One of the things to consider when shopping for coverage is any sort of special care your child may need. While every parent hopes that their child will not be born with special medical needs, it does happen. From premature birth to undetected birth defects or syndromes, you’ll want to know your insurance covers you in the event of unexpected medical needs. If your child has any condition that will require special care, it’s a good idea to find out what sort of in-network access you have to specialists and children’s hospitals when making an insurance choice.
If you previously chose insurance based on being young and healthy, such as a catastrophic plan, you will want to look for something more comprehensive now that you have a baby. Even the healthiest of babies require regular visits to the doctor, and knowing whether or not you are covered for an urgent care visit is important. If the baby has symptoms you’re concerned about, being confident in the amount of coverage you have is one less stress to worry about.
If you’re considering changing insurance companies and already have a health care system or even existing doctor you prefer for your child, make sure those providers are covered under the new plan.
If your insurance is an HMO, you will need to find out which paediatricians are available to you so that you can quickly move forward with newborn well-visits and other needs. You can likely choose a paediatrician prior to the birth of a child, however, will need to finalize that information when the baby arrives.
Additional Insurance Changes
Although you probably have not given much thought to car insurance, if you’re looking to switch to a family car for the baby’s arrival, you might see some changes there. Family vehicles such as minivans tend to have high safety ratings and as a result, lower insurance rates. If you’re shopping for a new car to carry that bundle of joy safely, check in with your insurance agent or representative to find out which of your choices might carry some auto insurance rate benefits. Some insurance companies even offer a discount to new parents, so it’s certainly worth a phone call to find out.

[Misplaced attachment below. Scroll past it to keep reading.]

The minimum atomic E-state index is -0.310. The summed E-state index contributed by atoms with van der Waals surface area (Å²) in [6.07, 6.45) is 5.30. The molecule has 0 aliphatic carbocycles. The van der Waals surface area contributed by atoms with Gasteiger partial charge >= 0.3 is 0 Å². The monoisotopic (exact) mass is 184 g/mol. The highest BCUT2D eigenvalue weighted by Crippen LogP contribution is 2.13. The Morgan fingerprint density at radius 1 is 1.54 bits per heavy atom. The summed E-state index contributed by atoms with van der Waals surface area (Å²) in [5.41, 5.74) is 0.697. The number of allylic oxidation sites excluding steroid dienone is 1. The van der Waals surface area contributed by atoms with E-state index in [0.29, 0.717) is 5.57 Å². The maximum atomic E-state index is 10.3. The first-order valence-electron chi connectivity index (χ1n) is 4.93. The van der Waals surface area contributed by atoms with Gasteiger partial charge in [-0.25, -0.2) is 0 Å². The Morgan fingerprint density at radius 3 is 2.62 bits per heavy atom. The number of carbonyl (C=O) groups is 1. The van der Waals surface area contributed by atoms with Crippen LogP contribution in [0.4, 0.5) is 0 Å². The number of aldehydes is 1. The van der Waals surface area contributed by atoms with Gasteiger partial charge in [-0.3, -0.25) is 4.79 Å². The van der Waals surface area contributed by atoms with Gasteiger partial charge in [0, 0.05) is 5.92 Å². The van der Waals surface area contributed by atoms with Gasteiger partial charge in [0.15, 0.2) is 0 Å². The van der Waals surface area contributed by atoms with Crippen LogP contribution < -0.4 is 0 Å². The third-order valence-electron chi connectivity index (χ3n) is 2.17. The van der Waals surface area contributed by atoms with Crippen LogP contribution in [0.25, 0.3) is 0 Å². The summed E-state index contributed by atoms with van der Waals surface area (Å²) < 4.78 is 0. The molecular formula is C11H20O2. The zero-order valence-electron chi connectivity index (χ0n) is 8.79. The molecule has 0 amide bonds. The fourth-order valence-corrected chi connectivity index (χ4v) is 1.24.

Another auto insurance change to consider is your commuting status. If one of you has decided to be a stay-at-home parent, and will no longer be commuting to and from work daily, let your insurance company know.
A vehicle that is being used less frequently will usually qualify for a lower rate.
Life insurance is the main topic people think of when it comes to planning for the financial security of the family, but this is also a time to give some thought to other unexpected events that could result in loss of income. Disability insurance, for example, will help provide for your baby in the event that you are unable to work. It’s best not to rely on the coverage you are offered through your employer, as it’s rarely enough and will disappear if you leave the job.
Your new baby will change your life in a lot of ways, and add a lot of responsibilities. Financial protection from the unexpected is just one of those responsibilities, but one of the easiest ways to provide that security is by making sure you have the right insurance that is all up to date.